International Conflict and Property Rights: Fifth Amendment 'Takings' Issues [Updated December 5, 2001]   [open pdf - 59KB]

"The terrorist attack on the World Trade Center and Pentagon has raised the possibility of responses by the United States that impinge on private property, and, in turn, the possibility of claims under the Fifth Amendment Takings Clause. In the past, the existence of war or other national emergency has prompted courts to extend an extra degree of deference to responsive government measures when analyzing regulatory takings claims. Thus, when the United States has temporarily closed mines, imposed rent controls, frozen assets of hostile foreign nations subject to U.S. jurisdiction, suspended judicial process initiated by U.S. nationals against such assets, or settled claims of U.S. nationals against foreign sovereigns and their assets, courts universally have rejected takings suits. On the other hand, takings claims based on physical takings or appropriations on the homefront have succeeded - wartime notwithstanding. The property of enemy aliens receives no Takings Clause protection, at least in the context of traditional wars."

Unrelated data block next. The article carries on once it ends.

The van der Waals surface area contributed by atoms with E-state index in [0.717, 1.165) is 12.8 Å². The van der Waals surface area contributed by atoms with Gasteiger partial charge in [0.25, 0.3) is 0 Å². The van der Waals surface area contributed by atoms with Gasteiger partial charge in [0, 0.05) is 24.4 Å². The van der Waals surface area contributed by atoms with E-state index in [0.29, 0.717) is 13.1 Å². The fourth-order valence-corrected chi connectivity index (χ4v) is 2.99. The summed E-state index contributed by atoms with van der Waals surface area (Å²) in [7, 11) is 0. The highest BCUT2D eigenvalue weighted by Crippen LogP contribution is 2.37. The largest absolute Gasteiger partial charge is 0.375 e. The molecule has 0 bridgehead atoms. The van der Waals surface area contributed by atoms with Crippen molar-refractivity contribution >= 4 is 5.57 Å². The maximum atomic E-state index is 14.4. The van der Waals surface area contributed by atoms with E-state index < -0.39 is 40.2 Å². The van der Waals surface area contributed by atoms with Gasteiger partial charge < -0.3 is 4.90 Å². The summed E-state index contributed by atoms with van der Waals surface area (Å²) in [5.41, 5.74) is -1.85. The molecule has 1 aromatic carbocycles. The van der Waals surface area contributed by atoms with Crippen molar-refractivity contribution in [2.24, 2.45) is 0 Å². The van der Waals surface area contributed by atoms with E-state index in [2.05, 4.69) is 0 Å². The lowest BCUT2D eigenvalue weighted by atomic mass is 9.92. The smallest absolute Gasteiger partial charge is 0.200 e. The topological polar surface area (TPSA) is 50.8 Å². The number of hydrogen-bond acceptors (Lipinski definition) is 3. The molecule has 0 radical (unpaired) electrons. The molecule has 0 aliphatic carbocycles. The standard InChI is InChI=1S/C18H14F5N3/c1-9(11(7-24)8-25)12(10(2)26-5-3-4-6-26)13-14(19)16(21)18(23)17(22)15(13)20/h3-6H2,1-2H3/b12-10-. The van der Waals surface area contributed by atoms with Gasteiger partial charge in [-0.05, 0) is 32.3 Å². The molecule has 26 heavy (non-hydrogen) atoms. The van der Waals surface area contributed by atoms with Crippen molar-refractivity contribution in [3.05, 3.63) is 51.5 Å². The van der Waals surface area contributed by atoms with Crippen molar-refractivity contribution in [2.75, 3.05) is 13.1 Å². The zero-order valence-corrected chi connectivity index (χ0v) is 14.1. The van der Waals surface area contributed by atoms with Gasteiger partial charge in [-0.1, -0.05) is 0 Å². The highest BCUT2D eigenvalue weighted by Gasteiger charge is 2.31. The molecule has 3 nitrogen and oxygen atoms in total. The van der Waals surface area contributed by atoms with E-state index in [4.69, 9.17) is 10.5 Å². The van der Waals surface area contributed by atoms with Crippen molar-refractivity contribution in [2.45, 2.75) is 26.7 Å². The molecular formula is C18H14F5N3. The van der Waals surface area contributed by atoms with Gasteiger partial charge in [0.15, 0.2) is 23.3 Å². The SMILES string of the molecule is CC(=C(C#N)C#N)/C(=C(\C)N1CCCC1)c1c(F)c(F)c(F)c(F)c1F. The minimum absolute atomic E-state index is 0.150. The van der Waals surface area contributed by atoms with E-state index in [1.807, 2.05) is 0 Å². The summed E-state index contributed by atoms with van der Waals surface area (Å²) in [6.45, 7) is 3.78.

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CRS Report for Congress, RS21040
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